Flying can be an ordeal at times, especially when you have a hectic itinerary to fulfill as I have on my Ecuador and Peru travels. I chose to fly with Avianca, and I am glad I did. Here are some reasons why.

Their service is world-class. As far as I have witnessed, they approach their jobs with a level of professionalism that is commendable. They handle customers respectfully and patiently. So far on each leg of my travel itinerary, I received patient attention, answers to my questions and helpful directions to where I wanted to go. What happened next is a testimony of an airline crew par excellence.

img_0880I recently celebrated a special day, you know, the kind of date that rolls around once a year, and what we call a birthday.  I boarded Avianca flight 807 bound for Cusco from Lima, Peru. Little did I know that my day would go in an unexpected direction. Captain Luis Palacin, First Officer Christian Crosby, Cabin Pursers Ursula Zegarra, James Ysimura and Claudia Gonzales all played a part in changing the course my day would take.

Captain Palacin directed his crew to invite me and my traveling companion to sit in row 1 of first class. I practically jumped out of my seat and ran up front. As soon as we sat down we were given our drinks (that’s a sure sign that you are in first class). I am sure other passengers may have wondered why we were taken to first class, but they would find out a little later in the flight.

img_0879The flight to Cusco from Lima is just a mere 55 minutes flying time. In less than an hour Cabin Pursers Zegarra, Ysimura and Gonzales, respectively, showered me with attention. Captain Palacin and First Officer Crosby may not have known this but I was already flying on cloud nine even while they were navigating the aircraft high over mountains that made up a part of the Andes Mountain range.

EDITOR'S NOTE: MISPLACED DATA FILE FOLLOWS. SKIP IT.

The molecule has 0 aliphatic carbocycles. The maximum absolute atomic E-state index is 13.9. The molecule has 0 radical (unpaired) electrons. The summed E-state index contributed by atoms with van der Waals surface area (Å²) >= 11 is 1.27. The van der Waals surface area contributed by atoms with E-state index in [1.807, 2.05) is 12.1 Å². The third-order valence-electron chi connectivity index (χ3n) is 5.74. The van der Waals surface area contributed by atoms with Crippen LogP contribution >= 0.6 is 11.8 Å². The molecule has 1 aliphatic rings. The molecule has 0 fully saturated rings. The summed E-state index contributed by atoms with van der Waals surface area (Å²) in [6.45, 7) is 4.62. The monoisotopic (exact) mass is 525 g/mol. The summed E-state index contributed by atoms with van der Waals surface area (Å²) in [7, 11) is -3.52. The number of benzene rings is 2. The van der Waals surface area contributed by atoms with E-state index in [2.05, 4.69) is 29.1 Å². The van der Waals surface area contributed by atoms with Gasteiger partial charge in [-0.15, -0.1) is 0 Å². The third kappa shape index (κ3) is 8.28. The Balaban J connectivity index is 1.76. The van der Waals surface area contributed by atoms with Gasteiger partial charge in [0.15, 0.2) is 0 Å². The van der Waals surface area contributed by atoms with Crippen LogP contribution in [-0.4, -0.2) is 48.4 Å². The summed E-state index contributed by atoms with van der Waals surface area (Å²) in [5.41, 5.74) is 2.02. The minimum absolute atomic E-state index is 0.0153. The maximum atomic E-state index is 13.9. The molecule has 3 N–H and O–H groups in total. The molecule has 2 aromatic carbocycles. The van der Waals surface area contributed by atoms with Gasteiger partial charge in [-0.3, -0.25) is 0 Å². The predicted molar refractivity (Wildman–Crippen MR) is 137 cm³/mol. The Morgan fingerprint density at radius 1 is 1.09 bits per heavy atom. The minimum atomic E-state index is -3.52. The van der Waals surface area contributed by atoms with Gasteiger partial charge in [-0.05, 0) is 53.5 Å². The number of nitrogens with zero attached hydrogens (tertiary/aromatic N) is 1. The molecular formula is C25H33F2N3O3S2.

It is not often you will hear your name announced on the aircraft’s intercom by the captain wishing you a happy birthday on behalf of himself and his crew members. It is also not on every flight you will receive a cupcake with your birthdate and a note saying “Happy Birthday” from AV Crew 807. These sentiments were not lost on me. This team went above and beyond what I could ever have imagined for myself that day. It was not a part of my plan or theirs, I am sure, as we certainly did not know each other before then. However, upon learning that it was my birthday, they all jumped into action to ensure the little time I had in their presence would be memorable and lasting. Even fellow passengers joined in offering their wishes of a happy birthday to me as they exited the aircraft.